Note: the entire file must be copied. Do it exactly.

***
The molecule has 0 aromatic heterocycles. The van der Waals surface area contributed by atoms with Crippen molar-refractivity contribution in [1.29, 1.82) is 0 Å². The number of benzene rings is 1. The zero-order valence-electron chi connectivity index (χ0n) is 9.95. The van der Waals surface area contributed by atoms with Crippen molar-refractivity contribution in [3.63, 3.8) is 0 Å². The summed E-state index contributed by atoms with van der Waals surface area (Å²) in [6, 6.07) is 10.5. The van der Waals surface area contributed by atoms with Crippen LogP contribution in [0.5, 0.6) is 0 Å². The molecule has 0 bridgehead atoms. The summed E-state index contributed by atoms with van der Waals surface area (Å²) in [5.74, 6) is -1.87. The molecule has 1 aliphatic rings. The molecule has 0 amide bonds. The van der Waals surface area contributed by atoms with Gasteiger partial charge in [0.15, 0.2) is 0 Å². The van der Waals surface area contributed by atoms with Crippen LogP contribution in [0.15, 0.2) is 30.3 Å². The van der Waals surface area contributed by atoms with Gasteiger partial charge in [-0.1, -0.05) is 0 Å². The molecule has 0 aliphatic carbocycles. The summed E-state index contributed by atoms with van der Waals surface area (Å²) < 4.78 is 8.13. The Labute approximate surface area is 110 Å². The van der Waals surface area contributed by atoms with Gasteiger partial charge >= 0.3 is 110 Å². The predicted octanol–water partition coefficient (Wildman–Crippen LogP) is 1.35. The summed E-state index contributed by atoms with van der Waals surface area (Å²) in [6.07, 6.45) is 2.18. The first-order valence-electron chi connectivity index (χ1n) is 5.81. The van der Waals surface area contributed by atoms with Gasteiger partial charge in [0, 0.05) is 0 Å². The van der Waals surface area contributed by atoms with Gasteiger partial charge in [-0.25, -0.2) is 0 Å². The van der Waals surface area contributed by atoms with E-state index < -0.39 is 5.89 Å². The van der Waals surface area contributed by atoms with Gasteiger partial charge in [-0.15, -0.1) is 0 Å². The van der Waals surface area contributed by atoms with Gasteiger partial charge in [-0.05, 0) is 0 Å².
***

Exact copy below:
The molecule has 0 aromatic heterocycles. The van der Waals surface area contributed by atoms with Crippen molar-refractivity contribution in [1.29, 1.82) is 0 Å². The number of benzene rings is 1. The zero-order valence-electron chi connectivity index (χ0n) is 9.95. The van der Waals surface area contributed by atoms with Crippen molar-refractivity contribution in [3.63, 3.8) is 0 Å². The summed E-state index contributed by atoms with van der Waals surface area (Å²) in [6, 6.07) is 10.5. The van der Waals surface area contributed by atoms with Crippen LogP contribution in [0.5, 0.6) is 0 Å². The molecule has 0 bridgehead atoms. The summed E-state index contributed by atoms with van der Waals surface area (Å²) in [5.74, 6) is -1.87. The molecule has 1 aliphatic rings. The molecule has 0 amide bonds. The van der Waals surface area contributed by atoms with Gasteiger partial charge in [0.15, 0.2) is 0 Å². The van der Waals surface area contributed by atoms with Crippen LogP contribution in [0.15, 0.2) is 30.3 Å². The van der Waals surface area contributed by atoms with Gasteiger partial charge in [-0.1, -0.05) is 0 Å². The molecule has 0 aliphatic carbocycles. The summed E-state index contributed by atoms with van der Waals surface area (Å²) < 4.78 is 8.13. The Labute approximate surface area is 110 Å². The van der Waals surface area contributed by atoms with Gasteiger partial charge >= 0.3 is 110 Å². The predicted octanol–water partition coefficient (Wildman–Crippen LogP) is 1.35. The summed E-state index contributed by atoms with van der Waals surface area (Å²) in [6.07, 6.45) is 2.18. The first-order valence-electron chi connectivity index (χ1n) is 5.81. The van der Waals surface area contributed by atoms with Gasteiger partial charge in [0, 0.05) is 0 Å². The van der Waals surface area contributed by atoms with Gasteiger partial charge in [-0.25, -0.2) is 0 Å². The van der Waals surface area contributed by atoms with E-state index < -0.39 is 5.89 Å². The van der Waals surface area contributed by atoms with Gasteiger partial charge in [-0.15, -0.1) is 0 Å². The van der Waals surface area contributed by atoms with Gasteiger partial charge in [-0.05, 0) is 0 Å².